Frequencies

frequenciesI didn’t even know her. By the time we moved onto the street, Carrie was a teenager and already asserting her independence. She passed by me once, during one of our annual summer street parties, her purple hair waving as proudly as any freak-flag I’d ever known. She kind of skip-hopped along, causing me to smile, thankful for her outrageous presence.

They say she was a talented artist and a free spirit, looked upon by some with awe. They say she was kind and engaging, a good friend, a good student, a good daughter. They say she had a dark side which prevented  her from seeing how many people actually did appreciate her. They say, at eighteen years old, she took her own life with drugs. The sorrow on our little street was palpable. It just emanated through the cold and snow and the quietly closed doors. Why?

A tour through Carrie’s journals revealed a steady theme; “nobody likes me”. The “Celebration of Carrie’s Life”, held at the old town hall, gave evidence to the contrary. She was loved, admired and appreciated by the hundreds who showed up to pay their respects. Why didn’t she know that? What made her think that nobody liked her?

Frequencies, Appreciating Our Own Unique Vibration

After listening to the many stories and tributes given and viewing a lifetime of pictures projected onto the big screen at the front of the room, I drew my own conclusion. It was obvious that Carrie marched to the beat of her own drum. Or put in other words, she carried her own unique vibration. We all do. It just seems that some of us are a little more unique than others (exhibit A; the purple hair) and that leaves us a little more vulnerable to our own interpretations of the world around us.

How many times have I given my joy over to the deep hurt of rejection and betrayal. How about you? But wait… key word: perceived rejection and betrayal! What if Carrie had known that a person she perceived as not liking her was simply somebody vibrating at a different frequency; somebody who just didn’t live where she lived? I spent years looking for “my tribe”. Sometimes I found the occasional person who matched or complemented my vibration. Once or twice I even found a whole tribe, for a while. But in the end, it’s come down to this; I embrace my soul mates when I find them and don’t worry about those who are not. They’re just looking for their own tribe and I’m not it. Sometimes people just don’t get you. That doesn’t make your shining spirit any less valuable nor does it diminish your gifts.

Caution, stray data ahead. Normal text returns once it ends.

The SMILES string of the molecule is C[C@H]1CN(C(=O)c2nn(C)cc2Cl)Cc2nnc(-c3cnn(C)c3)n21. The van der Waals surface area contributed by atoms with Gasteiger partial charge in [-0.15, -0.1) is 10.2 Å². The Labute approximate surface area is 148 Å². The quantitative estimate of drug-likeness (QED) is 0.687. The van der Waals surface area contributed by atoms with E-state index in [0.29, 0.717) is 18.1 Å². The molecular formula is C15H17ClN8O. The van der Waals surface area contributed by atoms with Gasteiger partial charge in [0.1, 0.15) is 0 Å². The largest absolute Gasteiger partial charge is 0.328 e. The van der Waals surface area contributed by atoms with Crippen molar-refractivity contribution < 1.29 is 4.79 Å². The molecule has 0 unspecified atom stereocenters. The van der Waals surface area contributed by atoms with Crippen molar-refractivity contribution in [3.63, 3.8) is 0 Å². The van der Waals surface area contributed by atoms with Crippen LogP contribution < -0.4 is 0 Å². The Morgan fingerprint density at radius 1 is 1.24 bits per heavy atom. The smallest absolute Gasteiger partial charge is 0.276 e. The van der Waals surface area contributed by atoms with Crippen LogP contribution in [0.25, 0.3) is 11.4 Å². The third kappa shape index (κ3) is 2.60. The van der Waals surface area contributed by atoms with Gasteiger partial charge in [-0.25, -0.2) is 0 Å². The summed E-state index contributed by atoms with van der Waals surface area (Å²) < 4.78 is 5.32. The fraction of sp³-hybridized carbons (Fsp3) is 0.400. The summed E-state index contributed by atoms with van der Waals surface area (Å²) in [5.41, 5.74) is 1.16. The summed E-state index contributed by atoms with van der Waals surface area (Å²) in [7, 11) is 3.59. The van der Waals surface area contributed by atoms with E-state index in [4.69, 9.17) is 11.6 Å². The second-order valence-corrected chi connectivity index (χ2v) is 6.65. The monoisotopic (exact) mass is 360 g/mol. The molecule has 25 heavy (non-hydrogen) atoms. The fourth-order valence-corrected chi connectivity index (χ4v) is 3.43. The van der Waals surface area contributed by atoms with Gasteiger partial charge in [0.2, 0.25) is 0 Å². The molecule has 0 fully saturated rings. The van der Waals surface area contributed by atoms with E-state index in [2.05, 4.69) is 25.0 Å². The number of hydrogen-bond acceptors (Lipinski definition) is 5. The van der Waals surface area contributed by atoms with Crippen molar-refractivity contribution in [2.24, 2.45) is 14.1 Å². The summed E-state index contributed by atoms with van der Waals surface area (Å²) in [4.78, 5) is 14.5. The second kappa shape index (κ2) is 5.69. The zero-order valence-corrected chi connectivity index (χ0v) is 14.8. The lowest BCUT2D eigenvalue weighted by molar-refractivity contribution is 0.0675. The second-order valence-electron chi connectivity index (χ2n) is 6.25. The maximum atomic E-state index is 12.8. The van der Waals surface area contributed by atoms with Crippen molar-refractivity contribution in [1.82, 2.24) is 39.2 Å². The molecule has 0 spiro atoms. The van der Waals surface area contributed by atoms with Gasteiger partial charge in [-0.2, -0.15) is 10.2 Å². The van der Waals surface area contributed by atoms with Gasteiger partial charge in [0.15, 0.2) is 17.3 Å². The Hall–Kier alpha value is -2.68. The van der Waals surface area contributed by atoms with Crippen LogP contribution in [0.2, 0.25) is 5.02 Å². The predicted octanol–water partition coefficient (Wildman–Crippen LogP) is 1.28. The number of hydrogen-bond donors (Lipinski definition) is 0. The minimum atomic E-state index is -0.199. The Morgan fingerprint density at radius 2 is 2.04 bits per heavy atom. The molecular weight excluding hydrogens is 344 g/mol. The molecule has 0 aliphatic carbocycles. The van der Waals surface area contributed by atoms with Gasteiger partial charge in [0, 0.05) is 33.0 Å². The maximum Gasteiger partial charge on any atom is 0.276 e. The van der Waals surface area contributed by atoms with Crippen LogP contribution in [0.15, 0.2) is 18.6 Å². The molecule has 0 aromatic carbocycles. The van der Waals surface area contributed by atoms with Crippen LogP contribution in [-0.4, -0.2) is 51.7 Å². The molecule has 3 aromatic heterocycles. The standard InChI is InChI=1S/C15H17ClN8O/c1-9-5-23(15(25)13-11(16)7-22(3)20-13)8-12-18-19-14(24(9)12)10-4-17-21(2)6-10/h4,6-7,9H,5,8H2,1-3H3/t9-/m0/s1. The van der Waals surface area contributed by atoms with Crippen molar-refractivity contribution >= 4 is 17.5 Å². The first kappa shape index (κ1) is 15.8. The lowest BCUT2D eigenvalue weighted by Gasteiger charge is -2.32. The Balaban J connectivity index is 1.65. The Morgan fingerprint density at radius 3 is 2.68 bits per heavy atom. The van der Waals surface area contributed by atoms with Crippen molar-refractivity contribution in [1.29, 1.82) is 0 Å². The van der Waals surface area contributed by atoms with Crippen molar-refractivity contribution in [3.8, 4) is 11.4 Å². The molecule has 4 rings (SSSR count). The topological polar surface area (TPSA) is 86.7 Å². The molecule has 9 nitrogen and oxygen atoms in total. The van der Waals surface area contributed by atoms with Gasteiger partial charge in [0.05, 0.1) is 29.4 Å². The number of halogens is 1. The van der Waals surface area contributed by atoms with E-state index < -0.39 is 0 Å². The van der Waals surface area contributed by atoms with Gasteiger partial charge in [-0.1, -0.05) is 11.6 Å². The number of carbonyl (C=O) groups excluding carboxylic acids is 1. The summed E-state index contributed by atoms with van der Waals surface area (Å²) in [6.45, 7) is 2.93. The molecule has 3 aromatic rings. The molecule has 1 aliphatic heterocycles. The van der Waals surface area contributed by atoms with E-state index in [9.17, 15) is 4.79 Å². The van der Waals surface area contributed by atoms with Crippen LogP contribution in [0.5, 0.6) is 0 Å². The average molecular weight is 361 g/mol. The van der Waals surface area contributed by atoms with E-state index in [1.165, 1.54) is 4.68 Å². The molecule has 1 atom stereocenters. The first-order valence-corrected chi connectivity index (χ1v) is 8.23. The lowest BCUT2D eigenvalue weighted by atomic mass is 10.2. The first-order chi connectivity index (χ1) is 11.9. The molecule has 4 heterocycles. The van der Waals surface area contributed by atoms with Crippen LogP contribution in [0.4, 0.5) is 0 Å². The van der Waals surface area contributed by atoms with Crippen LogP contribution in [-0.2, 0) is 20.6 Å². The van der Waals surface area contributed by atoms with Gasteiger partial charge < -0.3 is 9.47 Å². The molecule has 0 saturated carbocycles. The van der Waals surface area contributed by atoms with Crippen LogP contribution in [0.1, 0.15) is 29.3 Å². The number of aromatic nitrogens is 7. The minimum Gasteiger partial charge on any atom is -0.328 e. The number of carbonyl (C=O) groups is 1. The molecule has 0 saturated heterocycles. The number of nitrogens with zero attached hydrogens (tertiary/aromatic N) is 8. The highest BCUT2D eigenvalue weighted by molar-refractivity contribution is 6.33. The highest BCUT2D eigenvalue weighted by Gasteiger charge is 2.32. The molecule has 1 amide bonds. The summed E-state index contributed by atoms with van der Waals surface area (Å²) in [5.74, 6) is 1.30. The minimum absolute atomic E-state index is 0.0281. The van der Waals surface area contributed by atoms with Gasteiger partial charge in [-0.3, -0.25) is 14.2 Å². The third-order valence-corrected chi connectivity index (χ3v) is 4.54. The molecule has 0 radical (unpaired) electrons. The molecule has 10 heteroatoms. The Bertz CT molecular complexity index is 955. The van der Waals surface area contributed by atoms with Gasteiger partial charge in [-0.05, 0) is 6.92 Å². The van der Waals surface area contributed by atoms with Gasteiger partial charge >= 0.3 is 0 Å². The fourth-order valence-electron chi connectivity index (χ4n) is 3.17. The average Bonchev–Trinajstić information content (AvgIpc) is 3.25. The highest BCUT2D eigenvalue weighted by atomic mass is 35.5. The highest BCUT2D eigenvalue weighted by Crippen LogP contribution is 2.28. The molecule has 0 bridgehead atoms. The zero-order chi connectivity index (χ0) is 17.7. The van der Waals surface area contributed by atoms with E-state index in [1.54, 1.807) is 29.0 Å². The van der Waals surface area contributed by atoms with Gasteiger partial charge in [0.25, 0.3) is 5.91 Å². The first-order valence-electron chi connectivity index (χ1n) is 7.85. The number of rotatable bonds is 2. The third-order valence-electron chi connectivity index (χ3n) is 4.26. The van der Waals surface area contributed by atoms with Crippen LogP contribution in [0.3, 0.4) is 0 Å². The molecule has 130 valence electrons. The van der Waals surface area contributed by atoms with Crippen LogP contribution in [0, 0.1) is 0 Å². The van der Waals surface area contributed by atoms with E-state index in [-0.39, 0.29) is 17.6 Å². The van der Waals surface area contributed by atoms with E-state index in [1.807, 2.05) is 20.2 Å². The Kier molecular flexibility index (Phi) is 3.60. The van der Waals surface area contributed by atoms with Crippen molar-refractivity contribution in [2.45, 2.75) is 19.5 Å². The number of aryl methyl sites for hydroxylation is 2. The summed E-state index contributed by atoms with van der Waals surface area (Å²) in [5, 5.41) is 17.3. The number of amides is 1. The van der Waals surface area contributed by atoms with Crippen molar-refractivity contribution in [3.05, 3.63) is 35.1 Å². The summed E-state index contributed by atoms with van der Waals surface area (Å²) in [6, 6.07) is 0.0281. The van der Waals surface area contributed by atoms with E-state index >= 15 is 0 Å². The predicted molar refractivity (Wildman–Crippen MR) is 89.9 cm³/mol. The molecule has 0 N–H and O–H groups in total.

Everybody wants to know why. What could anyone have done to prevent this? Maybe nothing. Apparently nothing. Perhaps Carrie stayed as long as she could in a vibration that was just too intense for her sensitivities. Maybe she’ll try again. I can only surmise that which  I can relate to. There is nothing else I can know for sure.

A wise man once said to me, “You are loved, you are needed and you are a vital part of the spiritual body on earth.” What if we looked upon everybody we met in a day, with that message in our hearts? What then?

Read the second part of this series: Meegwetch, Releasing Judgement

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9 Comments

  1. Thank you for writing about something so painful that many of us cannot speak of, or make sense of. I am very grateful for your unique perspective concerning vibration and how it may have been “just too intense for her sensitivities.”

    I hope her parents have the opportunity to read your unique perspective and wise words, Nancy.

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